The trend towards private capital investing - equity and debt - has been one of the strong trends in wealth management. The dislocations created by the pandemic appear to encourage more inflows into these spaces.
A former affiliate of private-equity firm TPG has reportedly amassed one of the biggest pools of private capital on record, tapping investor hunger for opportunities created by economic uncertainty amid the pandemic.
Sixth Street Partners has brought in $10 billion for its flagship fund, a nine-year-old vehicle known as Tao, since it was reopened to new investment in April, the Wall Street Journal reported, citing unnamed sources. It now totals $22.5 billion and the firm has told investors it would cap the fund at around $24 billion at the end of September.
The report said this figure puts the fund just behind the record-breaking private-equity funds Blackstone Group and Apollo Global Management finished raising in 2019 and 2017, which came in at $26 billion and $24.7 billion, respectively. It would rival the €21.3 billion (worth about $23.9 billion at the closing date) buyout fund CVC Capital Partners completed this summer, the WSJ noted.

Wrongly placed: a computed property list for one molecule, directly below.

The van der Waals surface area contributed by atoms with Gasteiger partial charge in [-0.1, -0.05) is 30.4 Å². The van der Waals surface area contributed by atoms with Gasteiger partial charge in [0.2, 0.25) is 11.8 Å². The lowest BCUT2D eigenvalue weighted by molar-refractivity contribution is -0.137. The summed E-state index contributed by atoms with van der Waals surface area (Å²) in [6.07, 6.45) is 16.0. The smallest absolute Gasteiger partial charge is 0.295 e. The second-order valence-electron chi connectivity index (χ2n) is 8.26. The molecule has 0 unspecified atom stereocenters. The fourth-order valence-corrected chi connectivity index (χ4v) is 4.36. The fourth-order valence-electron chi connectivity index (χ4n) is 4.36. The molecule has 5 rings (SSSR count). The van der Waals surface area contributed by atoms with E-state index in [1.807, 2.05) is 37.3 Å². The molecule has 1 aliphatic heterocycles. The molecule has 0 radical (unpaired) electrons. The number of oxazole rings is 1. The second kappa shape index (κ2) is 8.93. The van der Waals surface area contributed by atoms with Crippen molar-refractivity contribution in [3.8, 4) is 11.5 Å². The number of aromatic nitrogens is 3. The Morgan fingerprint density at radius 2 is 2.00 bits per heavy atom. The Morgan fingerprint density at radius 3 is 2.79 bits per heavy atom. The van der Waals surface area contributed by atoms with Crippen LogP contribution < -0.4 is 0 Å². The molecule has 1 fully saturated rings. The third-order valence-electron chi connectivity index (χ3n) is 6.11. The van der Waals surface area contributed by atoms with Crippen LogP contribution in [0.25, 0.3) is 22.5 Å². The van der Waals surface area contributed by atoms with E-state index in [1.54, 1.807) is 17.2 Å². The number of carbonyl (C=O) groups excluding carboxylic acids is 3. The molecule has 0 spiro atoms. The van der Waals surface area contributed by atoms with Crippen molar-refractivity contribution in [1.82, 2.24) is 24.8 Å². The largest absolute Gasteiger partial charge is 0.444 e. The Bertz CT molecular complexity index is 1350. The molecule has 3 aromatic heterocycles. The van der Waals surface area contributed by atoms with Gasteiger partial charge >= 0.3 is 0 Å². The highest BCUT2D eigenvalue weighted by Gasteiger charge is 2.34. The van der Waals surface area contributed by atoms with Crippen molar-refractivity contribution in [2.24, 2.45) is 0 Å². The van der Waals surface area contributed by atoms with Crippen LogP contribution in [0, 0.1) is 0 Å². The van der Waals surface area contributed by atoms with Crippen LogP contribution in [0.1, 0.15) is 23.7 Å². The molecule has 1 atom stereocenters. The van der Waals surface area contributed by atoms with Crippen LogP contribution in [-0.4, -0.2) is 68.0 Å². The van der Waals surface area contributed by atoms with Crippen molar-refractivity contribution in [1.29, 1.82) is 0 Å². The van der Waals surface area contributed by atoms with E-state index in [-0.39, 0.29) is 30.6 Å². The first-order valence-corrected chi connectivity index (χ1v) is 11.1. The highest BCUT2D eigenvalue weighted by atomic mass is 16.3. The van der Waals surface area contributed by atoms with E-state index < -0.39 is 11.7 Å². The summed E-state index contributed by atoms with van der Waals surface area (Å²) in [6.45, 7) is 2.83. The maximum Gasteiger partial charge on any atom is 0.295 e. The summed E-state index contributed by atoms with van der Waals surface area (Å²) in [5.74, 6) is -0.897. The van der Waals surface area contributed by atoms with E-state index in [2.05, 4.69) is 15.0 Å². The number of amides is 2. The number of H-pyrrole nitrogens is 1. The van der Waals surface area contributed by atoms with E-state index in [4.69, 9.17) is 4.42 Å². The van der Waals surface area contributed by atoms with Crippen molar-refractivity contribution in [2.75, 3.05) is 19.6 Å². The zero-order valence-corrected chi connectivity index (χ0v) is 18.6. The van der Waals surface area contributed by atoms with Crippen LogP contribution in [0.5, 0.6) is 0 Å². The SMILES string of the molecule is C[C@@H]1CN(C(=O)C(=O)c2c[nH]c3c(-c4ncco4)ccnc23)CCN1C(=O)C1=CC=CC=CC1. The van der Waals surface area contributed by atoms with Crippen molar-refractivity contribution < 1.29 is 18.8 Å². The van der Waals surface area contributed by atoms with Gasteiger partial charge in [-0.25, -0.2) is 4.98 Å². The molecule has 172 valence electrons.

More than $2.0 trillion has flown into global private markets, on the debt and equity side, the report quoted advisory firm Hamilton Lane as saying.
At a time when conventional bank lending has been squeezed by tighter capital rules after the 2008/09 financial crisis and ultra-thin official interest rates, and when listed equity yields have also been hit, private market investing has grown more popular. This publication notes continued interest in such investment from family offices and wealth managers. Indeed, with so much inflow, questions have been asked as to how all this “dry powder” of committed capital can be profitably put to work.